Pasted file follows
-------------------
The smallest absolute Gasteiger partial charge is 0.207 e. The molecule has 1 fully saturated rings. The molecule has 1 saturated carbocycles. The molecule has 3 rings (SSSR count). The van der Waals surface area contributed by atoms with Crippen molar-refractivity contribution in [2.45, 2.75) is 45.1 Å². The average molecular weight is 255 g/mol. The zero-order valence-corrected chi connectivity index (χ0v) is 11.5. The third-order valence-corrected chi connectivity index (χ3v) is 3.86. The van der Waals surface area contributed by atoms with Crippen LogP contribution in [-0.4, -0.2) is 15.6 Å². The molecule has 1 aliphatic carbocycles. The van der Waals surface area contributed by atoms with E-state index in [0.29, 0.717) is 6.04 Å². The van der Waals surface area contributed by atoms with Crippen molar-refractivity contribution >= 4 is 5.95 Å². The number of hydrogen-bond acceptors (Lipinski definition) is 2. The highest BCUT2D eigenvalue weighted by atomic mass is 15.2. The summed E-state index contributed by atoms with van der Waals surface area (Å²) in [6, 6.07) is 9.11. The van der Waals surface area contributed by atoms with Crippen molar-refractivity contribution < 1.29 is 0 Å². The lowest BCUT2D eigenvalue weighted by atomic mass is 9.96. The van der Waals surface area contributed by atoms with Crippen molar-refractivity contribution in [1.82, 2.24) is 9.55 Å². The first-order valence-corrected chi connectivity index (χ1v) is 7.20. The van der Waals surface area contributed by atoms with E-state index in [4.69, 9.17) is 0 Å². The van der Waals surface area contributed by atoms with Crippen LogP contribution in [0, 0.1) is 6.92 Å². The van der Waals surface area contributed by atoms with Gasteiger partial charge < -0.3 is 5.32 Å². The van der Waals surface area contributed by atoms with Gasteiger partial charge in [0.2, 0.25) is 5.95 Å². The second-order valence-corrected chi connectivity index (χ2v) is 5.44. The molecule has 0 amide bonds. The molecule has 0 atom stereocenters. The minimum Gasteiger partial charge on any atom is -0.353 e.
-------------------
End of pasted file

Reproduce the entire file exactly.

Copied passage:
The smallest absolute Gasteiger partial charge is 0.207 e. The molecule has 1 fully saturated rings. The molecule has 1 saturated carbocycles. The molecule has 3 rings (SSSR count). The van der Waals surface area contributed by atoms with Crippen molar-refractivity contribution in [2.45, 2.75) is 45.1 Å². The average molecular weight is 255 g/mol. The zero-order valence-corrected chi connectivity index (χ0v) is 11.5. The third-order valence-corrected chi connectivity index (χ3v) is 3.86. The van der Waals surface area contributed by atoms with Crippen LogP contribution in [-0.4, -0.2) is 15.6 Å². The molecule has 1 aliphatic carbocycles. The van der Waals surface area contributed by atoms with E-state index in [0.29, 0.717) is 6.04 Å². The van der Waals surface area contributed by atoms with Crippen molar-refractivity contribution >= 4 is 5.95 Å². The number of hydrogen-bond acceptors (Lipinski definition) is 2. The highest BCUT2D eigenvalue weighted by atomic mass is 15.2. The summed E-state index contributed by atoms with van der Waals surface area (Å²) in [6, 6.07) is 9.11. The van der Waals surface area contributed by atoms with Crippen molar-refractivity contribution < 1.29 is 0 Å². The lowest BCUT2D eigenvalue weighted by atomic mass is 9.96. The van der Waals surface area contributed by atoms with Crippen molar-refractivity contribution in [1.82, 2.24) is 9.55 Å². The first-order valence-corrected chi connectivity index (χ1v) is 7.20. The van der Waals surface area contributed by atoms with E-state index in [4.69, 9.17) is 0 Å². The van der Waals surface area contributed by atoms with Crippen LogP contribution in [0, 0.1) is 6.92 Å². The van der Waals surface area contributed by atoms with Gasteiger partial charge < -0.3 is 5.32 Å². The van der Waals surface area contributed by atoms with Gasteiger partial charge in [0.2, 0.25) is 5.95 Å². The second-order valence-corrected chi connectivity index (χ2v) is 5.44. The molecule has 0 amide bonds. The molecule has 0 atom stereocenters. The minimum Gasteiger partial charge on any atom is -0.353 e.